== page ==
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Re: engine choice
« Reply #11 on: December 20, 2014, 12:27:45 AM »
  I've never done it myself, but I seen one years ago. The gentlemen had set a wagon body down on a full size Bronco frame with a 300 six and a heavy duty 4 speed. I don't remember a whole lot about the car besides it was very rough.
  As already noted it is very long and heavy.
  I would like to try an do one with a small turbo Diesel (possibly Kubota). Later after some other dream projects are done.
  Anyway good luck with your project and post some pictures as you go. 

Offline 65ShelbyClone

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Re: engine choice
« Reply #12 on: December 20, 2014, 10:03:48 AM »
I have heard of people using Yanmar shipping container engines to do economy-focused diesel conversions, but the engines are tiny and don't make a lot of power. Imagine a 2.0/2.3L Pinto with half of the factory power, if that.

Volkwagen 1.9 TDI swaps are not that uncommon among older 4X4 minitruck enthusiasts. There were also diesel Rangers offered in the mid-1980s that had Mitsubishi and I think Mazda-Perkins engines, but don't quote me on that.

Another engine I have recently discovered is the Mazda F2 2.2L used in the B2200 trucks, 626, MX-6, and Ford Probe cars of the late '80s to early '90s. It's a durable 12v SOHC engine with a seriously undersquare bore x stroke of 86 x 94mm...and they were available with a turbo.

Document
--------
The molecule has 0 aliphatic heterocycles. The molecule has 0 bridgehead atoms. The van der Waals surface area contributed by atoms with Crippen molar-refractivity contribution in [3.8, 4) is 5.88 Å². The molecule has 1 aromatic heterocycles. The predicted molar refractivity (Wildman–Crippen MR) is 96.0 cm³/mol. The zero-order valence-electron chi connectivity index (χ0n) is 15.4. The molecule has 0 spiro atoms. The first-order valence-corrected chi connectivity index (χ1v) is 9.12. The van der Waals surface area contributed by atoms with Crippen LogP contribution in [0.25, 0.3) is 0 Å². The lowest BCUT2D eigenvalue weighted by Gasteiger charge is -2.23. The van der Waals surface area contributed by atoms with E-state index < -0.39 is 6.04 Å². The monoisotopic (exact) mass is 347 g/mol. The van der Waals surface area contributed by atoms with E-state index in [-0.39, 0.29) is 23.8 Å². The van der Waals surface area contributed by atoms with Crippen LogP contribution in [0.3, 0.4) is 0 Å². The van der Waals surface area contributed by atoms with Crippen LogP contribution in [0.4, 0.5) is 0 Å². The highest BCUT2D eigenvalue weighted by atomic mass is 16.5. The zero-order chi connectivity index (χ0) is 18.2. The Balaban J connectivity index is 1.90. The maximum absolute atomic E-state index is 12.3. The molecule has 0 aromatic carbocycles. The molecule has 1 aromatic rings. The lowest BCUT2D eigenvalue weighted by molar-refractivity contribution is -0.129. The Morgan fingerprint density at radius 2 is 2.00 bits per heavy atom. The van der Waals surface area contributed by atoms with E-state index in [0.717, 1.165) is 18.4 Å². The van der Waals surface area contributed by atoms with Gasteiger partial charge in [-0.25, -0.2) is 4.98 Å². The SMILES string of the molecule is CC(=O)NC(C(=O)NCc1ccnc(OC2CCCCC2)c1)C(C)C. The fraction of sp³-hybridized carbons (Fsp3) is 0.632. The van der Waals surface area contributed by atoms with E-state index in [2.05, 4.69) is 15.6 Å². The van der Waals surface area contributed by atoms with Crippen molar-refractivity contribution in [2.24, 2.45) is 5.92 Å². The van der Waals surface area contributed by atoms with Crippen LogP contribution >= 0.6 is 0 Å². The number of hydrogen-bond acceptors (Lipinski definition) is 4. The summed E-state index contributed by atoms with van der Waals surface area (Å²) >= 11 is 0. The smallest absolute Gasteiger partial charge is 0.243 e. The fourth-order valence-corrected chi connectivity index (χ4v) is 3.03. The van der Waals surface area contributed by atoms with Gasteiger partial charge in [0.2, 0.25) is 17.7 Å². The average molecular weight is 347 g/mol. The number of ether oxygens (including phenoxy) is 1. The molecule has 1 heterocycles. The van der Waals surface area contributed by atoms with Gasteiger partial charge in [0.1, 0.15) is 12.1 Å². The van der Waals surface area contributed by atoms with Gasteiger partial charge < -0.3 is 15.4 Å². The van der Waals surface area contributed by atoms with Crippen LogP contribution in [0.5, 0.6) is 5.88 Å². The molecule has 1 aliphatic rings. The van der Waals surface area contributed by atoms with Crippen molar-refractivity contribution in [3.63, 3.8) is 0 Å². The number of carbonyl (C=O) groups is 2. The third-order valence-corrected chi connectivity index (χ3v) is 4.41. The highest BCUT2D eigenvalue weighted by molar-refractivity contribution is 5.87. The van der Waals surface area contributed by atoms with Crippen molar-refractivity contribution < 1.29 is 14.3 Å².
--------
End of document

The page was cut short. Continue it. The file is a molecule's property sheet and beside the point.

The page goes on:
One thing I definitely would not do is put a huger, heavier engine in an already significantly front-biased Pinto. I hate to say it, but GM's LS_ series is probably the best option if you must have a V8. My 2.3T is only slightly lighter than a 302 and it changed the handling dramatically.
'72 Runabout - 2.3T, T5, MegaSquirt-II, 8", 5-lugs, big brakes.
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Offline pinto_one

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Re: engine choice
« Reply #13 on: December 20, 2014, 05:50:19 PM »
The diesel I am planing if I do not use the 4.0 came out of a 240D, but will add a turbo to it, to bring up the HP to the org 2.3 power, but will have a tad more torque , early 2.3 turbo T5 because of almost 4 to 1 first gear , the turbo and manifolds will come off the 300 SD with mods to the intake and exhaust manifolds to fit the 240D engine, but the weight is just about the same as a 2.8 V-6, simple motor mount will make it a bolt in and they run forever , if I go that way, just that I have a spare engine for my old rusty but trusty 240D, but still over in the other corner sits a 4.0 , I bolted it in the car a few years ago to see how things would line up, just about the same as the 2.8 I took out of it , it fits the C-3 the mounts fit like they belong , only I had the remove the oil pan to do it (pump pick up in back) the 2.8 oil pan will fit with mods to one side of the pan , one inch wider on one side only , the other side all the bolt holes line up and will take the same 2.8 gasket , the only problem I see is the tall intake, might weight a few lbs more but it is the same engine family as the 2.8, but if I do I will have to find another A4LD to put it on the back of the 4.0 because it went into my 76 2.8 pinto,  hope this helps you , later Blaine
76 Pinto sedan V6 , 79 pinto cruiser wagon V6 soon to be diesel or 4.0